While RAD facilitates a shorter delivery time and a higher satisfaction for both the clients and the developers, RAD is not perfect and has its own drawbacks including:
- Scale: While a small team of developers can readily adapt to changing requirements from the client, it will be very challenging to keep a large, distributed team on the same page since inter-communication between the smaller teams will begin to slow down and disorganize the direction of the project. (Idesis, 2017)
- Commitment: The recurring cycle of prototypes in RAD demands developers and clients to commit to regular feedback assessment and feedback meetings, which may seem overwhelming.
- Interface-focus: Since RAD is prototype intensive, clients may justify the quality of the product by what they can interact with, and normally what they interact with is a charade of the expected result. Therefore, there’s a risk that some best practices are ignored by developers on the back-end to expedite development of the front end. (Pike, 2018)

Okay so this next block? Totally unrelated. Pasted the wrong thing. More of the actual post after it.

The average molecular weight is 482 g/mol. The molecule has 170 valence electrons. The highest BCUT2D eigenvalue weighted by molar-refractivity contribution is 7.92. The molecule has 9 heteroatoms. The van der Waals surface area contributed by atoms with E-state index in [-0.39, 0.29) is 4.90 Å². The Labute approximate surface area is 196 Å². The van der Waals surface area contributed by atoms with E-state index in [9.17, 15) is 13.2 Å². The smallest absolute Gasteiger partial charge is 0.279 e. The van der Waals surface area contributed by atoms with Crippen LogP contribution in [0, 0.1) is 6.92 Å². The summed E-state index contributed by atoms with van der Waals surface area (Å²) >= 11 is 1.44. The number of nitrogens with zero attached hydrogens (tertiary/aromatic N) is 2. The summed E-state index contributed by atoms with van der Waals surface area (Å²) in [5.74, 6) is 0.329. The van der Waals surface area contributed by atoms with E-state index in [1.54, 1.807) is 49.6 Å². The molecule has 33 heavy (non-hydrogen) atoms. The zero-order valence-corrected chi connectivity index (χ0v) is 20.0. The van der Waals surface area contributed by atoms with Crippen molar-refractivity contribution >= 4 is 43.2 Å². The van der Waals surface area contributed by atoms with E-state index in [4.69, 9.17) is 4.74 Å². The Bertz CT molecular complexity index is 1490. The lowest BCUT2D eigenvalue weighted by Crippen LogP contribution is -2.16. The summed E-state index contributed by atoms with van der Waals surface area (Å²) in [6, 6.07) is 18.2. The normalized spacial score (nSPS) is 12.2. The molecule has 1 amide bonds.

- Agile Methodology
Created in February 2001 by 17 software developers, agile recognizes that software projects are fundamentally unpredictable and that there are likely to be changes over the course of the project. These changes, be it market changes or feature changes as the product comes to life will need to be addressed. As shown in figure 2, agile welcomes this volatility by breaking down projects into small chunks called sprints, to facilitate prioritization and allowing engineers to add or drop features during the project.